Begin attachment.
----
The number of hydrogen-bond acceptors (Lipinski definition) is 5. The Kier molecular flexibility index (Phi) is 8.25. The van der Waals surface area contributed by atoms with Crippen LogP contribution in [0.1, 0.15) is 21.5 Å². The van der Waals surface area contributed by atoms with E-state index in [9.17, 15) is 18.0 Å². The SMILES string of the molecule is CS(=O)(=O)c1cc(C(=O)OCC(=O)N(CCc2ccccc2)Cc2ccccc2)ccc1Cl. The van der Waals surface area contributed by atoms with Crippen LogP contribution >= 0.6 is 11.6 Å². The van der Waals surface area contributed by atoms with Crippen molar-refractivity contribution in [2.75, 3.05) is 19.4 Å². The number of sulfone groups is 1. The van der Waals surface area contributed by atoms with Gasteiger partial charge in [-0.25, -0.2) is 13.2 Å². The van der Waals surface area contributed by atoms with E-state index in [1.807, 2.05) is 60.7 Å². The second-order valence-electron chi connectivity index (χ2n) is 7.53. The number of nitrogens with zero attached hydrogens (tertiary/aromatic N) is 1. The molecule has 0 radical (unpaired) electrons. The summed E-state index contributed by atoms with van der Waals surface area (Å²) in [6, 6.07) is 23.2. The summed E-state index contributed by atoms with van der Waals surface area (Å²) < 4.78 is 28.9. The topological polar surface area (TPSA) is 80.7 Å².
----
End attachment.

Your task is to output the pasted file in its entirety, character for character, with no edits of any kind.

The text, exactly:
The number of hydrogen-bond acceptors (Lipinski definition) is 5. The Kier molecular flexibility index (Phi) is 8.25. The van der Waals surface area contributed by atoms with Crippen LogP contribution in [0.1, 0.15) is 21.5 Å². The van der Waals surface area contributed by atoms with E-state index in [9.17, 15) is 18.0 Å². The SMILES string of the molecule is CS(=O)(=O)c1cc(C(=O)OCC(=O)N(CCc2ccccc2)Cc2ccccc2)ccc1Cl. The van der Waals surface area contributed by atoms with Crippen LogP contribution >= 0.6 is 11.6 Å². The van der Waals surface area contributed by atoms with Crippen molar-refractivity contribution in [2.75, 3.05) is 19.4 Å². The number of sulfone groups is 1. The van der Waals surface area contributed by atoms with Gasteiger partial charge in [-0.25, -0.2) is 13.2 Å². The van der Waals surface area contributed by atoms with E-state index in [1.807, 2.05) is 60.7 Å². The second-order valence-electron chi connectivity index (χ2n) is 7.53. The number of nitrogens with zero attached hydrogens (tertiary/aromatic N) is 1. The molecule has 0 radical (unpaired) electrons. The summed E-state index contributed by atoms with van der Waals surface area (Å²) in [6, 6.07) is 23.2. The summed E-state index contributed by atoms with van der Waals surface area (Å²) < 4.78 is 28.9. The topological polar surface area (TPSA) is 80.7 Å².